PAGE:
WILL arming teachers stop school shootings? Donald Trump certainly thinks so.

He wants to look at the “possibility of giving concealed guns to gun adept teachers with military or special training experience”.

Setting aside for a minute the wider, more fundamental debate about the difference between the Second Amendment right to keep and bear arms, and the right for troubled 19-year-olds to legally buy AR-15 assault rifles, there are so many problems with this idea.

Will people who have dedicated their lives to educating young people be willing to carry a gun, let alone fire it with the intention of killing when faced with a potential attacker? How could the weapons be prevented from ending up in a student’s hands? Many schools already have armed guards – including Marjory Stoneman Douglas High School in Florida, the scene of the latest atrocity – so how much of a deterrent would armed teachers be anyway?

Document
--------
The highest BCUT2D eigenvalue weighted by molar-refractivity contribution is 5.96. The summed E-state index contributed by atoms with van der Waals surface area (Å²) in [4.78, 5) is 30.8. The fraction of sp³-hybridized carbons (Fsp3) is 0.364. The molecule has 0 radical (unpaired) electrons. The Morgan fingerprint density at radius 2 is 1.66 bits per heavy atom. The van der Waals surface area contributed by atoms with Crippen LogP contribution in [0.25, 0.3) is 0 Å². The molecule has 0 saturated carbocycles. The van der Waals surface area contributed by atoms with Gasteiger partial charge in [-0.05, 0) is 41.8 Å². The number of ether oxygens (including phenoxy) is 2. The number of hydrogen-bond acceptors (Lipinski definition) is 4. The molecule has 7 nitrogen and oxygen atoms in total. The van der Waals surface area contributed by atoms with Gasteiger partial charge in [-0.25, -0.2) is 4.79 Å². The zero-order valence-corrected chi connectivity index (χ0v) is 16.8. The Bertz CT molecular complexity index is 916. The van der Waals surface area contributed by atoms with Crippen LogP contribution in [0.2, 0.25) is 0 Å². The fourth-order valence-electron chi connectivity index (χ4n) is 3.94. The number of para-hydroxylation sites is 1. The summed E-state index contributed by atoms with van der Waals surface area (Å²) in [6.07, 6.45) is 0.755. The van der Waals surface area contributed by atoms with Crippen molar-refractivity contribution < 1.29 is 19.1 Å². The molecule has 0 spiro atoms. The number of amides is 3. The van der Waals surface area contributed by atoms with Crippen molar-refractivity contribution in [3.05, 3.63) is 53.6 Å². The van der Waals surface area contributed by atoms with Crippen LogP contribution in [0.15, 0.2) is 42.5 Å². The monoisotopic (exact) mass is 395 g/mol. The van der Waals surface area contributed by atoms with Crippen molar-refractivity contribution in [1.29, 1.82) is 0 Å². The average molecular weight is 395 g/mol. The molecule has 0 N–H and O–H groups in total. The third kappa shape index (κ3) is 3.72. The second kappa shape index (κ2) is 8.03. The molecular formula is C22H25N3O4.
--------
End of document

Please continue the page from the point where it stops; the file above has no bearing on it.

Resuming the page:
Mr Trump has directed his administration to take steps to ban “bump stocks” which enable rifles to shoot hundreds of rounds a minute, and yesterday said he will push for better background checks and raise the minimum age for buying some weapons to 21.

Although unlikely for a president elected on the back of the National Rifle Association’s millions, Mr Trump should also to look at reinstating the Federal Assault Weapons Ban which made it harder to sell and market the guns, but expired in 2004.

The only certain outcome of arming teachers will be to sell more guns, and make more money for the gun industry.